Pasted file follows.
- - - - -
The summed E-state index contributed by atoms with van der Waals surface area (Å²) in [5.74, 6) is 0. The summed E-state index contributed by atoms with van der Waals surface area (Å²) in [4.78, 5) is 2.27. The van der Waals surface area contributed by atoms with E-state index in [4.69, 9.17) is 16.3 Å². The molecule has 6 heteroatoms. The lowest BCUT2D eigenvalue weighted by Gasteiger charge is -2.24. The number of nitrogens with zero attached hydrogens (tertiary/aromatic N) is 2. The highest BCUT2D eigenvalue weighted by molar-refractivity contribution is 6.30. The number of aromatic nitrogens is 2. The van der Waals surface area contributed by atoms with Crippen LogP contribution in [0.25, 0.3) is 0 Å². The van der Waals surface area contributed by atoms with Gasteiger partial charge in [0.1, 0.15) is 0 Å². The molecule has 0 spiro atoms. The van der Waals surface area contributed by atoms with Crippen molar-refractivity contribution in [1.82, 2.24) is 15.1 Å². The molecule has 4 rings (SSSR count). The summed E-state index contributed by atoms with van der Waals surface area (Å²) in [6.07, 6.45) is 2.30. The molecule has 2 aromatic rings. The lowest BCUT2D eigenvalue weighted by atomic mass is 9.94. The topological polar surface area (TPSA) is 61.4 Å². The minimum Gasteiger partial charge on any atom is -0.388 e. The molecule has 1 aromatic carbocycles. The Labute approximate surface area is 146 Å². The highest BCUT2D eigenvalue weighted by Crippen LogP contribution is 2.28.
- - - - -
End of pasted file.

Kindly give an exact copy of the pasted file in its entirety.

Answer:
The summed E-state index contributed by atoms with van der Waals surface area (Å²) in [5.74, 6) is 0. The summed E-state index contributed by atoms with van der Waals surface area (Å²) in [4.78, 5) is 2.27. The van der Waals surface area contributed by atoms with E-state index in [4.69, 9.17) is 16.3 Å². The molecule has 6 heteroatoms. The lowest BCUT2D eigenvalue weighted by Gasteiger charge is -2.24. The number of nitrogens with zero attached hydrogens (tertiary/aromatic N) is 2. The highest BCUT2D eigenvalue weighted by molar-refractivity contribution is 6.30. The number of aromatic nitrogens is 2. The van der Waals surface area contributed by atoms with Crippen LogP contribution in [0.25, 0.3) is 0 Å². The van der Waals surface area contributed by atoms with Gasteiger partial charge in [0.1, 0.15) is 0 Å². The molecule has 0 spiro atoms. The van der Waals surface area contributed by atoms with Crippen molar-refractivity contribution in [1.82, 2.24) is 15.1 Å². The molecule has 4 rings (SSSR count). The summed E-state index contributed by atoms with van der Waals surface area (Å²) in [6.07, 6.45) is 2.30. The molecule has 2 aromatic rings. The lowest BCUT2D eigenvalue weighted by atomic mass is 9.94. The topological polar surface area (TPSA) is 61.4 Å². The minimum Gasteiger partial charge on any atom is -0.388 e. The molecule has 1 aromatic carbocycles. The Labute approximate surface area is 146 Å². The highest BCUT2D eigenvalue weighted by Crippen LogP contribution is 2.28.